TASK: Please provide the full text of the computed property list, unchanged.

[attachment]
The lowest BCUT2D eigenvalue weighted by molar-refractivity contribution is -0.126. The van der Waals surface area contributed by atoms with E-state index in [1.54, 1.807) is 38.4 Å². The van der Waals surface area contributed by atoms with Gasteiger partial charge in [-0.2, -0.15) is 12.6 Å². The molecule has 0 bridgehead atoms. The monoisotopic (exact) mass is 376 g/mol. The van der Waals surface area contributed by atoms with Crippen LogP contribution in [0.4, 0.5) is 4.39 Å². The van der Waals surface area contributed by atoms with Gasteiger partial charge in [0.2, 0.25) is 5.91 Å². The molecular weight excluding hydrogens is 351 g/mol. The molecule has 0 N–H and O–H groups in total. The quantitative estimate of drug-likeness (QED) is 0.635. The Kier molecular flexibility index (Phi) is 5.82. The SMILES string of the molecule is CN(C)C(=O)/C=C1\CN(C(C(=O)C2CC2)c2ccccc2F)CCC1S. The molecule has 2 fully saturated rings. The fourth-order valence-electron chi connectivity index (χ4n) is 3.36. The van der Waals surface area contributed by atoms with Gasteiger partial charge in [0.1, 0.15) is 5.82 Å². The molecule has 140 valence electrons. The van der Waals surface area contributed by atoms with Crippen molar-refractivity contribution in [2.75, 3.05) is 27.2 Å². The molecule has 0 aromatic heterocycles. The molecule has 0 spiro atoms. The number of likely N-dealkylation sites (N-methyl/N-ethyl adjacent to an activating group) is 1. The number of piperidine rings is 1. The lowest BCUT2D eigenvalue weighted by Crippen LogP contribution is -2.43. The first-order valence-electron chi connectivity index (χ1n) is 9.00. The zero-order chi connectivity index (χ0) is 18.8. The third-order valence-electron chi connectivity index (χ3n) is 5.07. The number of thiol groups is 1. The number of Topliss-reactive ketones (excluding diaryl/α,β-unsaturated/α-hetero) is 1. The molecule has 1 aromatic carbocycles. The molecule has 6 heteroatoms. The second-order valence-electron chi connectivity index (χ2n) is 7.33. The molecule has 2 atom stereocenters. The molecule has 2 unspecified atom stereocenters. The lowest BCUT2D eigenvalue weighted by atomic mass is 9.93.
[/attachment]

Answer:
The lowest BCUT2D eigenvalue weighted by molar-refractivity contribution is -0.126. The van der Waals surface area contributed by atoms with E-state index in [1.54, 1.807) is 38.4 Å². The van der Waals surface area contributed by atoms with Gasteiger partial charge in [-0.2, -0.15) is 12.6 Å². The molecule has 0 bridgehead atoms. The monoisotopic (exact) mass is 376 g/mol. The van der Waals surface area contributed by atoms with Crippen LogP contribution in [0.4, 0.5) is 4.39 Å². The van der Waals surface area contributed by atoms with Gasteiger partial charge in [0.2, 0.25) is 5.91 Å². The molecular weight excluding hydrogens is 351 g/mol. The molecule has 0 N–H and O–H groups in total. The quantitative estimate of drug-likeness (QED) is 0.635. The Kier molecular flexibility index (Phi) is 5.82. The SMILES string of the molecule is CN(C)C(=O)/C=C1\CN(C(C(=O)C2CC2)c2ccccc2F)CCC1S. The molecule has 2 fully saturated rings. The fourth-order valence-electron chi connectivity index (χ4n) is 3.36. The van der Waals surface area contributed by atoms with Gasteiger partial charge in [0.1, 0.15) is 5.82 Å². The molecule has 140 valence electrons. The van der Waals surface area contributed by atoms with Crippen molar-refractivity contribution in [2.75, 3.05) is 27.2 Å². The molecule has 0 aromatic heterocycles. The molecule has 0 spiro atoms. The number of likely N-dealkylation sites (N-methyl/N-ethyl adjacent to an activating group) is 1. The number of piperidine rings is 1. The lowest BCUT2D eigenvalue weighted by Crippen LogP contribution is -2.43. The first-order valence-electron chi connectivity index (χ1n) is 9.00. The zero-order chi connectivity index (χ0) is 18.8. The third-order valence-electron chi connectivity index (χ3n) is 5.07. The number of thiol groups is 1. The number of Topliss-reactive ketones (excluding diaryl/α,β-unsaturated/α-hetero) is 1. The molecule has 1 aromatic carbocycles. The molecule has 6 heteroatoms. The second-order valence-electron chi connectivity index (χ2n) is 7.33. The molecule has 2 atom stereocenters. The molecule has 2 unspecified atom stereocenters. The lowest BCUT2D eigenvalue weighted by atomic mass is 9.93.